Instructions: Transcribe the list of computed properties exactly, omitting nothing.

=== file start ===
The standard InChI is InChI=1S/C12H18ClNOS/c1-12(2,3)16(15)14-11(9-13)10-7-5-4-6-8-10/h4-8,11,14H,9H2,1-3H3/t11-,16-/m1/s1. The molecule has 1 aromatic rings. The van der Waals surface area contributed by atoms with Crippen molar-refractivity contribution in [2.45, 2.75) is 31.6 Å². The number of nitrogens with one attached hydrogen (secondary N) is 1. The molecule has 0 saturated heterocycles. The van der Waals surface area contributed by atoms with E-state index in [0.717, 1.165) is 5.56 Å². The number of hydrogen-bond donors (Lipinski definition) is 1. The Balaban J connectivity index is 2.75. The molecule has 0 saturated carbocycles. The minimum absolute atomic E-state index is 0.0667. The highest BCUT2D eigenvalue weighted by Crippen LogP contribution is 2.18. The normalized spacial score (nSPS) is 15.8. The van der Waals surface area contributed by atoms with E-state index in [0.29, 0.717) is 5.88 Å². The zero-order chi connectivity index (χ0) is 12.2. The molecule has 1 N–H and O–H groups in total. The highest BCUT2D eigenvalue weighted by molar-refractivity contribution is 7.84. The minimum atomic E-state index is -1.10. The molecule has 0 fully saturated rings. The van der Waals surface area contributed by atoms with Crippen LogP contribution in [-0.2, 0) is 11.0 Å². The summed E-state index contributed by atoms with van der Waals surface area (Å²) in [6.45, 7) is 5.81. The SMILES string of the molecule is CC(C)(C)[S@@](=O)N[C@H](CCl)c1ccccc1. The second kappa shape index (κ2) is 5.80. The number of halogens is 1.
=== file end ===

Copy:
The standard InChI is InChI=1S/C12H18ClNOS/c1-12(2,3)16(15)14-11(9-13)10-7-5-4-6-8-10/h4-8,11,14H,9H2,1-3H3/t11-,16-/m1/s1. The molecule has 1 aromatic rings. The van der Waals surface area contributed by atoms with Crippen molar-refractivity contribution in [2.45, 2.75) is 31.6 Å². The number of nitrogens with one attached hydrogen (secondary N) is 1. The molecule has 0 saturated heterocycles. The van der Waals surface area contributed by atoms with E-state index in [0.717, 1.165) is 5.56 Å². The number of hydrogen-bond donors (Lipinski definition) is 1. The Balaban J connectivity index is 2.75. The molecule has 0 saturated carbocycles. The minimum absolute atomic E-state index is 0.0667. The highest BCUT2D eigenvalue weighted by Crippen LogP contribution is 2.18. The normalized spacial score (nSPS) is 15.8. The van der Waals surface area contributed by atoms with E-state index in [0.29, 0.717) is 5.88 Å². The zero-order chi connectivity index (χ0) is 12.2. The molecule has 1 N–H and O–H groups in total. The highest BCUT2D eigenvalue weighted by molar-refractivity contribution is 7.84. The minimum atomic E-state index is -1.10. The molecule has 0 fully saturated rings. The van der Waals surface area contributed by atoms with Crippen LogP contribution in [-0.2, 0) is 11.0 Å². The summed E-state index contributed by atoms with van der Waals surface area (Å²) in [6.45, 7) is 5.81. The SMILES string of the molecule is CC(C)(C)[S@@](=O)N[C@H](CCl)c1ccccc1. The second kappa shape index (κ2) is 5.80. The number of halogens is 1.